03 Nov Drone Mapping Pricing: Understanding the Costs That Go into a Subscription
When starting the drone mapping solution buyer’s journey, there’s a lot to learn. One of those is understanding the costs going into a subscription and pricing.
Since you’re not necessarily paying for each individual product that comes with a drone mapping solution in full, it’s important to learn what determines the price you pay. In this article, we’ll focus on everything that goes into the investment of a drone mapping solution.
The goal here is not to relay the various price tiers, but to serve as analysis for understanding what you’re paying for in a drone solution subscription and why.
What you’ll learn in this post:
- The various costs that affect the price of a drone mapping solution
- The drone mapping solution pricing model
- If investing in a drone mapping solution is actually worth it for your business
There are a few things that come together to affect the final ticketed price of a drone mapping solution– hardware, software, and service costs.
Each of these components play a vital role in not only the solution but also its pricing.
To help you have a clearer understanding if a subscription model is a fit for you, we’re breaking down what goes into every individual pillar of an effective drone mapping solution.
Drone Mapping Hardware
The hardware included in a drone mapping solution involves the data capturing stage of the workflow, which is the UAV itself and its accompanying parts. Assuming we’re relatively familiar with the price of the survey drone, the three driving factors going into hardware costs are the camera, GPS, and insurance.
The quality of your data is highly dependent on the quality of the camera attached to the drone. The better the resolution of the camera, the better, more accurate data. This is because photogrammetry and stitching are made easier and clearer.
Think about it, a low-quality camera leads to a low-quality photo, hence low-quality memory. Apply that same philosophy to the photogrammetry process. Except, in the end, you get low-quality data that could negatively impact a project.
Another piece of the drone data capturing process that impacts a solution’s price is GPS. If you’re using a drone straight off the shelf, the geotagging information can be off by 50 feet! For some folks, this is okay, for most, it’s not.
Commercial GPS is what gives you tight, sub-inch accuracy that makes the world of a difference for the photogrammetry process. This is important for projects in engineering, construction, mining, etc.
For example, when reporting dirt quantities on an earthmoving project, knowing the actual progress being made cubic yard by cubic yard is everything. Being off by 50 yards can be a costly inaccuracy as well as leaving you completely in the dark about actual headway.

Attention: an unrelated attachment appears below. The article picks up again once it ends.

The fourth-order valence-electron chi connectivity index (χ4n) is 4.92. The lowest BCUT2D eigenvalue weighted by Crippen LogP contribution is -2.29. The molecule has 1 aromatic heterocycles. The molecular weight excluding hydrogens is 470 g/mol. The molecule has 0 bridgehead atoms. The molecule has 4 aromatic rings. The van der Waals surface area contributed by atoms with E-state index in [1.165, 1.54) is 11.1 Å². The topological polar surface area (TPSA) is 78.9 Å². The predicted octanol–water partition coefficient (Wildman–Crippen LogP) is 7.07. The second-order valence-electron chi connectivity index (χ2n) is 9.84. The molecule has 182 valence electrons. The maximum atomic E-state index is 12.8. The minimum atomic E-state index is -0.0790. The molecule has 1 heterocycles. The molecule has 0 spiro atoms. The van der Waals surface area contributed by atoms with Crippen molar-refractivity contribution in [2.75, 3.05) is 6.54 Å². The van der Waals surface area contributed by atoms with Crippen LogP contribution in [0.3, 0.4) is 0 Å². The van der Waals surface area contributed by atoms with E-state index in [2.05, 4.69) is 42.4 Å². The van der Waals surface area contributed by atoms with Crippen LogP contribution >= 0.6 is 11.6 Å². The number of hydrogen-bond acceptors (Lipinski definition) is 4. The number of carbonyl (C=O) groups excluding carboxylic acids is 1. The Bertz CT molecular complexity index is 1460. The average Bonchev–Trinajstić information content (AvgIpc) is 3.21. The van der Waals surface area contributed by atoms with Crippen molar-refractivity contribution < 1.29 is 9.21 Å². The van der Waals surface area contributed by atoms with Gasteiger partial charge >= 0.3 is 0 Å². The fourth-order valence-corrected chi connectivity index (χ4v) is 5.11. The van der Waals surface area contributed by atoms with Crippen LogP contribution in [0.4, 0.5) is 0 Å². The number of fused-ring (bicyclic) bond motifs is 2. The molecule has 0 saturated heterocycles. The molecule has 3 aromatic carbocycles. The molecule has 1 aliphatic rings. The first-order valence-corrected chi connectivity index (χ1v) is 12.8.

That’s why commercial GPS is so important. It allows you to get that near perfect accuracy, so you are in-the-know about items like dirt quantities.
There’s even more sophistication that can come into play for commercial drone GPS affecting price, that being Post Processed Kinematic (PPK) and Real Time Kinematic (RTK). You can learn more about this here.
It’s smart to insure your UAV, especially when conducting commercial operations. Depending on the circumstances, there are a couple of types of insurance you can get.
The first is called “Hull” coverage, which insures the drone itself.
Also, there is liability insurance covering the costs of any injuries and damages to associated equipment, third party materials, etc.
Most drone mapping solutions include both of these in the price of their subscription. If they don’t, consider it a dealbreaker, insurance can cost an extra few thousand dollars.
Depending on the many elements impacting the price, you can spend anywhere from $1,000 – $50,000 on the UAV and drone mapping hardware. From its most simple form to its most advanced form with all the bells and whistles intended for commercial use.
Drone Mapping Software
The software included in a drone mapping solution is a more challenging piece of the puzzle to quantify; it’s not as simple as differentiating between a consumer drone from a commercial drone.
It’s like comparing apples to oranges. There are so many options for interpreting data. We’re talking analytics into dirt quantities v. stockpiles v. safety v. all three at the same time. The list goes on…
With the need for more specific and advanced analytics, the more money you’re investing in software. However, the three most valuable components attached to the software portion of a drone mapping solution have to do with flight planning, data processing, and quality reporting.
Flight Planning App
When putting together flight plans, you’re able to upload them to the app paired with the drone for take off. The application reads the information and relays it to the drone for an autonomous flight.
In order to do this, a tablet should also come with the drone mapping solution so you can easily see and upload plans anywhere. The cost breakdown for this is about $400 on average for the tablet, plus the value of the flight planning app.